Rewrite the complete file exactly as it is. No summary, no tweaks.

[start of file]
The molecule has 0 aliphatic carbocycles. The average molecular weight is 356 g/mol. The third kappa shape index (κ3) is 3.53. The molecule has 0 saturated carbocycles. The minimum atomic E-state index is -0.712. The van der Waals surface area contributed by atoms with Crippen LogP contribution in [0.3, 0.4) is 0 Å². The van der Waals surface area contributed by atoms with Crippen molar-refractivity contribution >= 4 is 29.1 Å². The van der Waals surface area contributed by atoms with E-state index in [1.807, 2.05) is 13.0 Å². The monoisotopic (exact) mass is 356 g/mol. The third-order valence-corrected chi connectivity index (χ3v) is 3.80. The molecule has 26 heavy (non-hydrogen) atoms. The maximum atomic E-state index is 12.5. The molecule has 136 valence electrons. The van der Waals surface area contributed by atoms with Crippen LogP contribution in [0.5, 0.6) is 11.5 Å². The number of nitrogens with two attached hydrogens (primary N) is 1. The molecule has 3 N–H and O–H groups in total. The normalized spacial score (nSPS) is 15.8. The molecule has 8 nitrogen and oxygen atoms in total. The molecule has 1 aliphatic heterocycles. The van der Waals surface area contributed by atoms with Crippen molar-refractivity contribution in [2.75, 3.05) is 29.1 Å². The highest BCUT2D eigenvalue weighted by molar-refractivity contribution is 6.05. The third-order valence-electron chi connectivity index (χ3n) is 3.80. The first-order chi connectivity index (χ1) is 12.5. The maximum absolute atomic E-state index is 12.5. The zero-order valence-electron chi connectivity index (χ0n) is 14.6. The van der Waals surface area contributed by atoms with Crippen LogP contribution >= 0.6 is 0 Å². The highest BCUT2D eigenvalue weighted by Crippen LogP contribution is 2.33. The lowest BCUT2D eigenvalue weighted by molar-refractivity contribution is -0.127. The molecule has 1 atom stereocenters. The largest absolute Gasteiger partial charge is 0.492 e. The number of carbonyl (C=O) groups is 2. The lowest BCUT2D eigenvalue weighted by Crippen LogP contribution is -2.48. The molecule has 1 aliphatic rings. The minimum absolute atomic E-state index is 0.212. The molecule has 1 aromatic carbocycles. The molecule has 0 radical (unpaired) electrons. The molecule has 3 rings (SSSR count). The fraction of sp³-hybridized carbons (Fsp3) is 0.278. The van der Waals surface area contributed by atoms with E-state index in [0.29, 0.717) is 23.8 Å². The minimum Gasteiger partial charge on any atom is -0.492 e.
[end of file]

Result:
The molecule has 0 aliphatic carbocycles. The average molecular weight is 356 g/mol. The third kappa shape index (κ3) is 3.53. The molecule has 0 saturated carbocycles. The minimum atomic E-state index is -0.712. The van der Waals surface area contributed by atoms with Crippen LogP contribution in [0.3, 0.4) is 0 Å². The van der Waals surface area contributed by atoms with Crippen molar-refractivity contribution >= 4 is 29.1 Å². The van der Waals surface area contributed by atoms with E-state index in [1.807, 2.05) is 13.0 Å². The monoisotopic (exact) mass is 356 g/mol. The third-order valence-corrected chi connectivity index (χ3v) is 3.80. The molecule has 26 heavy (non-hydrogen) atoms. The maximum atomic E-state index is 12.5. The molecule has 136 valence electrons. The van der Waals surface area contributed by atoms with Crippen LogP contribution in [0.5, 0.6) is 11.5 Å². The number of nitrogens with two attached hydrogens (primary N) is 1. The molecule has 3 N–H and O–H groups in total. The normalized spacial score (nSPS) is 15.8. The molecule has 8 nitrogen and oxygen atoms in total. The molecule has 1 aliphatic heterocycles. The van der Waals surface area contributed by atoms with Crippen molar-refractivity contribution in [2.75, 3.05) is 29.1 Å². The highest BCUT2D eigenvalue weighted by molar-refractivity contribution is 6.05. The third-order valence-electron chi connectivity index (χ3n) is 3.80. The first-order chi connectivity index (χ1) is 12.5. The maximum absolute atomic E-state index is 12.5. The zero-order valence-electron chi connectivity index (χ0n) is 14.6. The van der Waals surface area contributed by atoms with Crippen LogP contribution >= 0.6 is 0 Å². The highest BCUT2D eigenvalue weighted by Crippen LogP contribution is 2.33. The lowest BCUT2D eigenvalue weighted by molar-refractivity contribution is -0.127. The molecule has 1 atom stereocenters. The largest absolute Gasteiger partial charge is 0.492 e. The number of carbonyl (C=O) groups is 2. The lowest BCUT2D eigenvalue weighted by Crippen LogP contribution is -2.48. The molecule has 1 aliphatic rings. The minimum absolute atomic E-state index is 0.212. The molecule has 1 aromatic carbocycles. The molecule has 0 radical (unpaired) electrons. The molecule has 3 rings (SSSR count). The fraction of sp³-hybridized carbons (Fsp3) is 0.278. The van der Waals surface area contributed by atoms with E-state index in [0.29, 0.717) is 23.8 Å². The minimum Gasteiger partial charge on any atom is -0.492 e.